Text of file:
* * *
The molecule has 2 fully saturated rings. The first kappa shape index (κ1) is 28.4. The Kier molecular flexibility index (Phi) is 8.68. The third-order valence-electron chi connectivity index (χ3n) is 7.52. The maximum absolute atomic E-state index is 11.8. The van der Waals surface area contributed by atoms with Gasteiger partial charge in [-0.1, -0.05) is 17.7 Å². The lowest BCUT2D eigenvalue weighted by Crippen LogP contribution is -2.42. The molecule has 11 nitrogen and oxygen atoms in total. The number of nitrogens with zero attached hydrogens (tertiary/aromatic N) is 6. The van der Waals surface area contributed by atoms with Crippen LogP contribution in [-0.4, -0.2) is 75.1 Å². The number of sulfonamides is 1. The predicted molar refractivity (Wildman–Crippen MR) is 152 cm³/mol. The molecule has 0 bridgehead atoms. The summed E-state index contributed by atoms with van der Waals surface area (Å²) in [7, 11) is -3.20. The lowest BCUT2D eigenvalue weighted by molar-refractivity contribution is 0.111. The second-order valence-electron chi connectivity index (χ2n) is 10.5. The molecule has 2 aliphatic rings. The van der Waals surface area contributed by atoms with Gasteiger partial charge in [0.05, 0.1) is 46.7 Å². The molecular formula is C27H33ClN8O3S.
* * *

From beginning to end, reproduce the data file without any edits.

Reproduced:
The molecule has 2 fully saturated rings. The first kappa shape index (κ1) is 28.4. The Kier molecular flexibility index (Phi) is 8.68. The third-order valence-electron chi connectivity index (χ3n) is 7.52. The maximum absolute atomic E-state index is 11.8. The van der Waals surface area contributed by atoms with Gasteiger partial charge in [-0.1, -0.05) is 17.7 Å². The lowest BCUT2D eigenvalue weighted by Crippen LogP contribution is -2.42. The molecule has 11 nitrogen and oxygen atoms in total. The number of nitrogens with zero attached hydrogens (tertiary/aromatic N) is 6. The van der Waals surface area contributed by atoms with Crippen LogP contribution in [-0.4, -0.2) is 75.1 Å². The number of sulfonamides is 1. The predicted molar refractivity (Wildman–Crippen MR) is 152 cm³/mol. The molecule has 0 bridgehead atoms. The summed E-state index contributed by atoms with van der Waals surface area (Å²) in [7, 11) is -3.20. The lowest BCUT2D eigenvalue weighted by molar-refractivity contribution is 0.111. The second-order valence-electron chi connectivity index (χ2n) is 10.5. The molecule has 2 aliphatic rings. The van der Waals surface area contributed by atoms with Gasteiger partial charge in [0.05, 0.1) is 46.7 Å². The molecular formula is C27H33ClN8O3S.